Everyone Knows Fannie, Freddie-Or Do They?
The high-pitched lobbying contest over reform of the massive secondary mortgage market has apparently drawn little attention among credit unions.
Few attendees to last week's National Association of Community CUs' annual meeting in Williamsburg, Va., were familiar with the proposals to reform the oversight over Fannie Mae, Freddie Mac, and now, the Federal Home Loan Bank System, despite the acute ramifications for the growing credit union mortgage business.
One credit union executive who has been very active in Washington politics and is normally well-informed admitted to having little knowledge of what is being proposed for the reform package. "To be honest, I haven't been following it that closely," he said. Yet this executive, whose credit union is expanding its business with Fannie Mae, as well as using low-cost funding from the FHLB to help finance its mortgage lending, had one thought on any reform proposals; "I hope whatever they do it doesn't impinge on their ability to offer innovative and successful services to our members."
But the expanding legislative battle has significant ramifications for credit unions, which have waded into the mortgage market to such an extent that real estate loans now account for more than half of credit union loan portfolios.
These arcane government-created entities, known as Fannie and Freddie, not only buy as much as half of all the conforming single-family mortgage loans made by credit unions, they also provide as much as half the investments credit unions hold, either through debt they issue, or mortgage-backed securities they create from loans made by credit unions and others.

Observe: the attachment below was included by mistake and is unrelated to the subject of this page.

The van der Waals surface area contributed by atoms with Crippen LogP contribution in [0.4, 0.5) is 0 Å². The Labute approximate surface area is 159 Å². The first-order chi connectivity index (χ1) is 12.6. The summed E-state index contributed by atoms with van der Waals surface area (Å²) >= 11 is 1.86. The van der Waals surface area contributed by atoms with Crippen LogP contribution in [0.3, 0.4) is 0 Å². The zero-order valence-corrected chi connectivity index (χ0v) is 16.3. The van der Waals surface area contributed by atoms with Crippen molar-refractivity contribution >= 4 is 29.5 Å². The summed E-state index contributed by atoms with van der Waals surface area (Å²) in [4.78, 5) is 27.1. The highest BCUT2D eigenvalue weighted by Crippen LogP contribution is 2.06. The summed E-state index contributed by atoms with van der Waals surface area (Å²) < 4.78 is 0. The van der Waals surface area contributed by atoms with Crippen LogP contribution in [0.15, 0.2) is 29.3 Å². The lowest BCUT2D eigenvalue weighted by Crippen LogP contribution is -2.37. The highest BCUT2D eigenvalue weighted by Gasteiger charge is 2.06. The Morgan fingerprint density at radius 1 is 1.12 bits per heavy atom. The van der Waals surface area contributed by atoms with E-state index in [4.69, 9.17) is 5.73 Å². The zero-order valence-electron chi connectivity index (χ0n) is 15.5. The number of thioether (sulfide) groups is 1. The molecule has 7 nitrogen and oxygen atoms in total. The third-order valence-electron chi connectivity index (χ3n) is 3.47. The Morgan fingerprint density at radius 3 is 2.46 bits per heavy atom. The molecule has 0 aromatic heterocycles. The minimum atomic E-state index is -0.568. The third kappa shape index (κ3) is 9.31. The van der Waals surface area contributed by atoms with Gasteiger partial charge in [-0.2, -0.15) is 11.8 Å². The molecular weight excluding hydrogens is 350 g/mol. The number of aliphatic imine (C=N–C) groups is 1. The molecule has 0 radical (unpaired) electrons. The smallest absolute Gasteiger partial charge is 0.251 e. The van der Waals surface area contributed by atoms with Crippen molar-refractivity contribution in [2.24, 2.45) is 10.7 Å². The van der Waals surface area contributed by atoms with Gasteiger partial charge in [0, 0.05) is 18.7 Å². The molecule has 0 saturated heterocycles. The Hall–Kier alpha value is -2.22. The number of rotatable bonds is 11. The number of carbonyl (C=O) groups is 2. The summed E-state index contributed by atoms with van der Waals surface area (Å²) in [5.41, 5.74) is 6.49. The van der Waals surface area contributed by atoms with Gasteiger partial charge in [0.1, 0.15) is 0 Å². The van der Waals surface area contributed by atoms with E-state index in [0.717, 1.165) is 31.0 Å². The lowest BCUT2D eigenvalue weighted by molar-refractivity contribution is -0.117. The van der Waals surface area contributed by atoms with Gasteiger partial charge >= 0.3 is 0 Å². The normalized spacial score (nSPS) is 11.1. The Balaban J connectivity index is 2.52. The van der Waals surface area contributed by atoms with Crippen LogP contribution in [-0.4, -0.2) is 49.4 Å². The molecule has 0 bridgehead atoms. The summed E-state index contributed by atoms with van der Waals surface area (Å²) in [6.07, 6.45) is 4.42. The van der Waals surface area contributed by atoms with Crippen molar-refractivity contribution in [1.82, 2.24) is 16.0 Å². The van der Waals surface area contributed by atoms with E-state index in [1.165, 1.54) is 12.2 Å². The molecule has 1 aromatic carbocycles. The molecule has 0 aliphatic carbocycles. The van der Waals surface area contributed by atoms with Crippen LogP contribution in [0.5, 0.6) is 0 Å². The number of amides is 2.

They also facilitate the mortgage programs for many credit unions by holding their hands and providing key resources, like desktop underwriting that determines whether a loan will be approved.
The FHLBs, 12 regional banks originally chartered to help fund the savings and loan industry, have also grown into an important credit union resource. More than 700 credit unions now tap one or more of the banks for low-cost funding to either make more mortgages-one executive said his credit union borrowed money from the FHLB at 3% and lent it out for mortgages at around 6%-or to arbitrage in the investment markets.
And traditionally the mandatory stock issued the banks to their stockholders has provided credit unions with a healthy dividend. More recently, several credit unions have waded into the FHLBs' Mortgage Partnership Finance program, which provide a secondary market alternative to Fannie, Freddie or private institutions.
This legislative battle, which is pitting some of the most powerful lobbies against each other, has the potential to have a deep and meaningful impact on credit unions, even though it doesn't have "credit unions" written on it.